Assistant Professor, Institute for Molecular Medicine
Molecular & Medical Pharmacology
Heather grew up in San Diego and received her BS in Molecular, Cell, and Developmental Biology from UCLA and her PhD in Cell and Developmental Biology from Harvard University. At Harvard, Heather was a graduate student in Lew Cantley's lab and discovered an important role for pyruvate kinase M2 in cancer metabolism and tumor growth. She also elucidated a novel regulatory mechanism by which tyrosine kinase signaling pathways directly impact on metabolism. Heather did her postdoc work in Frank McCormick's lab at UCSF where she studied additional mechanisms of cancer metabolism regulation. In 2008, she returned to southern California and joined the faculty at UCLA. Outside of the lab, Heather is a huge fan of UCLA basketball and the Boston Red Sox. She enjoys painting, playing the piano, and spending time with her family and golden retriever puppy, Theo.
Minh is a life-long Bruin. He received his B.S. in the department of Physiological Sciences at UCLA, and stayed on to complete his doctoral work in the department of Biological Chemistry. There, he worked under the guidance of Dr. John Colicelli to study the biochemical regulation of an enzyme involved in leukemia and lymphoma. His emphasis was to understand the specific regulatory elements that promote BCR-ABL1 induced transformation of hematopoietic cells.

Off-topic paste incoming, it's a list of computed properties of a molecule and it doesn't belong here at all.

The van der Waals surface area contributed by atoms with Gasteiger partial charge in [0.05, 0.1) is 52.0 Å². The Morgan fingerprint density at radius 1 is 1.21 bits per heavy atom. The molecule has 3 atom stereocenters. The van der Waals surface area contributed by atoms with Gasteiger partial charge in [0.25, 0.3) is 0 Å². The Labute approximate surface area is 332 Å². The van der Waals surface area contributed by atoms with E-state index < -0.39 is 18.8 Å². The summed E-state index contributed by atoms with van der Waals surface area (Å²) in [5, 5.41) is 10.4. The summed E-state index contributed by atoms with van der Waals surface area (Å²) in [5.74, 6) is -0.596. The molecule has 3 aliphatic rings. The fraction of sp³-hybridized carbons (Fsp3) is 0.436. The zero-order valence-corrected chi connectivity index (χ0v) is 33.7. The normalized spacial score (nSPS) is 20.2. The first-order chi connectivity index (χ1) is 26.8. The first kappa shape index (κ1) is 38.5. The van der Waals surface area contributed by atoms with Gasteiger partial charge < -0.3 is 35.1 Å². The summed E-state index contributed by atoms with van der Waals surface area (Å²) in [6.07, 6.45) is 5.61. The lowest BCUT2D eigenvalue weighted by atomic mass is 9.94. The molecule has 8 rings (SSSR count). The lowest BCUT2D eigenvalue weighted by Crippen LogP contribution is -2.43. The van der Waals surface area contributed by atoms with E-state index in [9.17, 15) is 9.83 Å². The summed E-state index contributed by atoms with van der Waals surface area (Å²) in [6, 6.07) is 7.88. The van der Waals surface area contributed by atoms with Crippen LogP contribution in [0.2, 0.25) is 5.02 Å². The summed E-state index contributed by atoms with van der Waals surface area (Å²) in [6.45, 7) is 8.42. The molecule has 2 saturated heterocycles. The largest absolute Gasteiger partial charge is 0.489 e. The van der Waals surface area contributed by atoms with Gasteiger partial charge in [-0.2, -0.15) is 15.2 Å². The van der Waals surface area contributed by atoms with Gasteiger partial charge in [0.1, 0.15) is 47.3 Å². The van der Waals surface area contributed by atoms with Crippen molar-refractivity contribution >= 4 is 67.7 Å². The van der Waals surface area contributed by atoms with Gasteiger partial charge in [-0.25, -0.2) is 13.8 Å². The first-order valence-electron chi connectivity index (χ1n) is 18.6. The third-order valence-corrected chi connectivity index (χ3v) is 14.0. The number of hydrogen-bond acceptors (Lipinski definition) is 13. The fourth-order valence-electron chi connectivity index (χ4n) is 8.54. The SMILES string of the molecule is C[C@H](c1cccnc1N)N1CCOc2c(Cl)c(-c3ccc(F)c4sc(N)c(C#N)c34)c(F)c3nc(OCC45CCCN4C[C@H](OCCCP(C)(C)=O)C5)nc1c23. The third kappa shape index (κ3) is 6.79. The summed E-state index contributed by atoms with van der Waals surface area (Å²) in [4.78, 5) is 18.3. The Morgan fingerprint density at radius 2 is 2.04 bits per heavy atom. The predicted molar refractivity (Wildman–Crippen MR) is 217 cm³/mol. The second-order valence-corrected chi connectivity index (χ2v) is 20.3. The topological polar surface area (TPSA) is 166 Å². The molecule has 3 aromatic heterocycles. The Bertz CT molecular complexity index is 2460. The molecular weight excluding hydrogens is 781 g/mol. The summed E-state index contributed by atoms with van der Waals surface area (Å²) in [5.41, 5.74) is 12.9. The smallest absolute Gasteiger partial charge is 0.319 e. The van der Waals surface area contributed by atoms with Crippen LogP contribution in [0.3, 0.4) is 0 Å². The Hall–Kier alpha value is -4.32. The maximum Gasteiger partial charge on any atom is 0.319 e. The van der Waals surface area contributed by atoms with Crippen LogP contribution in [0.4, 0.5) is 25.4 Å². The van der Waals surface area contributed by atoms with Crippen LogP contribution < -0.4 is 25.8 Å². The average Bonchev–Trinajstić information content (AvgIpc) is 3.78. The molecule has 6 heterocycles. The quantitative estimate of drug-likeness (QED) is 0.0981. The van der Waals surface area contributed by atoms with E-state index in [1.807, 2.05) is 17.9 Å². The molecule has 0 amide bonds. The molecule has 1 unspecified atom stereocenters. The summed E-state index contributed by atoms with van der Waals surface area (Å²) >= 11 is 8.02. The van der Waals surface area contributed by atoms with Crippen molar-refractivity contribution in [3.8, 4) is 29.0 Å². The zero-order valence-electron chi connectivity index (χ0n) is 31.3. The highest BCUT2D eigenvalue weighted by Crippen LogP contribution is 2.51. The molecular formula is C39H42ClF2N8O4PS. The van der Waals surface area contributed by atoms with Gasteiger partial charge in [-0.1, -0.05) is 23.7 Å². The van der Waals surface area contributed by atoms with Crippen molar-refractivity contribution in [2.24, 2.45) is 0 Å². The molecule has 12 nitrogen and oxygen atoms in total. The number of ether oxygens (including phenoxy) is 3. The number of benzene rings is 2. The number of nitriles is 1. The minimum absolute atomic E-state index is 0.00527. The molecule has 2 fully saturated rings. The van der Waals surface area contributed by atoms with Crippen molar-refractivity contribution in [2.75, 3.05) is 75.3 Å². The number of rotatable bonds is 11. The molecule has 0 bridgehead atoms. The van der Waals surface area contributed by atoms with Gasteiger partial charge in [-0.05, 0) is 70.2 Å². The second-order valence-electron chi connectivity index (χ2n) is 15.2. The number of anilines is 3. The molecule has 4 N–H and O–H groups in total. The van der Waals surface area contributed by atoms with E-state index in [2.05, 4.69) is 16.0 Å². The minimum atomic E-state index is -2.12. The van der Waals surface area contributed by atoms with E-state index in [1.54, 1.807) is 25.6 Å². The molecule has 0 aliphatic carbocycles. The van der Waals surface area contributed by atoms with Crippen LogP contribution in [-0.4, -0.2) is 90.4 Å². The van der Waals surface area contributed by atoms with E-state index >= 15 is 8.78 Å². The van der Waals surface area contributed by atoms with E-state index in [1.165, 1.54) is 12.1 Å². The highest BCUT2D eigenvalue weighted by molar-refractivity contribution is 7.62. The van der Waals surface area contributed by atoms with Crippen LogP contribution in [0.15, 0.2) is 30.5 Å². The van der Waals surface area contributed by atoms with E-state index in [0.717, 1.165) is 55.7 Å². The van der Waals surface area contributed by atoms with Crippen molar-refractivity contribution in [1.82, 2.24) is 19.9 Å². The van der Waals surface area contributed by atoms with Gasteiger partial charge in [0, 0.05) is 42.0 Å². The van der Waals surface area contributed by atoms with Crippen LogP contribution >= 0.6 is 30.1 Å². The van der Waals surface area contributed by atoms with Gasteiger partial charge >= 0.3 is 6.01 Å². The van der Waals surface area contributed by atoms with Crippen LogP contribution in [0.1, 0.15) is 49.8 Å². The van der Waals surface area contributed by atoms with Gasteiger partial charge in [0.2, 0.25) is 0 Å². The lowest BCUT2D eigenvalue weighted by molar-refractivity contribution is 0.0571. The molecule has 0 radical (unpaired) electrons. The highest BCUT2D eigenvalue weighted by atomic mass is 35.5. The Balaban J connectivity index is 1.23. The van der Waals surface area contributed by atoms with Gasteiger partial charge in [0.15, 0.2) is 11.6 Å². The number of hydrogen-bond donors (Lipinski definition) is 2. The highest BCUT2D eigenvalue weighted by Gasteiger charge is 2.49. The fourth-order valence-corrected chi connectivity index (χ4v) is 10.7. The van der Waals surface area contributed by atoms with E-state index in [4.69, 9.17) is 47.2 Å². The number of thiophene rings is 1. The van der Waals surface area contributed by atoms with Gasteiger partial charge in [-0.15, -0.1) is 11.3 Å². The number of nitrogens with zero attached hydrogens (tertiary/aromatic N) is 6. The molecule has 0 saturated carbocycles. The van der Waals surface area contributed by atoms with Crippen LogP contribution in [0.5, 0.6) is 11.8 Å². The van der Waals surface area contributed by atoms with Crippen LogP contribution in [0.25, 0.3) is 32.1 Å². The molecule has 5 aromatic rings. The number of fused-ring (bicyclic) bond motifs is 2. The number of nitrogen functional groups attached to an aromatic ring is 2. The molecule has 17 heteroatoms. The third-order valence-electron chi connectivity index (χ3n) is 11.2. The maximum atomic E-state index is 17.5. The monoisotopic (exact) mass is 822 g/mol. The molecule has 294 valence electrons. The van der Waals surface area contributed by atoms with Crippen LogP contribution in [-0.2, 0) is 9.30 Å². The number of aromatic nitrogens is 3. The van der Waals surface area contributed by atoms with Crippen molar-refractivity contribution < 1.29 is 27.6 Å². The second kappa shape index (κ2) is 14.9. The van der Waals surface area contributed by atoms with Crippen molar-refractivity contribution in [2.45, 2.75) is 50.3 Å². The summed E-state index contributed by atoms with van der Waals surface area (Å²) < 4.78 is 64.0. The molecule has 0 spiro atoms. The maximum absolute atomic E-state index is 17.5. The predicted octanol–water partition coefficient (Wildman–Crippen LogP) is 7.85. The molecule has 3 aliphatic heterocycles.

He joined the Christofk lab in September 2009 as a postdoctoral scientist. His research takes advantage of the robust and fast changes in cellular metabolism observed during adenovirus infection of host cells to study metabolic switching mechanisms. He will elucidate the adenoviral gene elements necessary for the metabolic switch to increased glycolysis in host cells, and define the cellular networks impacted by the virus-mediated shift in metabolism.
He is also most awesome.
Daniel was born in Germany where he received his masters degree in chemistry and a Ph.D. in biochemistry/molecular biology from Prof. Dr. Karl-Heinz Klempnauer's lab at the University of Muenster. His Ph.D. thesis was on the oncogene v-Myb and how it regulates the expression of target genes.
Daniel then moved to UCLA to work on the innate immune system in Dr. Stephen T. Smale's lab. A special focus of this work was on the transcription factor interferon regulatory factor (IRF)3 and how this protein facilitates chromatin remodeling of IRF3-dependent genes.
He joined Dr. Christofk's lab in Oct. 2009 to investigate non-glycolytic cancers. The model system for this work is liposarcomas, which represents the majority of all soft tissue sarcomas. The goal of this project is to elucidate the metabolite used by these transformed cells as their main energy source. Information about the metabolism of liposarcomas will help to develop novel molecules that can be used for positron emission tomography (PET). More importantly, knowledge about cancer metabolism will hopefully reveal potential targets for liposarcoma t
Wen is a graduate student in the Molecular and Medical Pharmacology program at UCLA.
Wen received his Bachelor of Medicine degree from Peking University (in Beijing, China) in 2009. As an undergraduate student researcher, he did thesis work with Dr. Yanyi Huang.
He joined Dr. Heather Christofk's lab in the 2010. For his thesis work, Wen is studying the role of metabolism in human embryonic stem cells.
BJ is interested in understanding the regulation of oxidative metabolism in cancer cells through a spliceosomal protein that sits at the convergence of signaling and alternative splicing.
He graduated from Princeton in 2011 with an AB in Molecular Biology and a certificate in Global Health & Health Policy. He has previously worked in the intramural research program at NIH--in the Laboratory of Mitochondrial Biology and Metabolism and the Clinical Endocrinology Branch, and has conducted epidemiological research on chronic disease in war-ravaged Kono District, Sierra Leone.
Staff Research Associate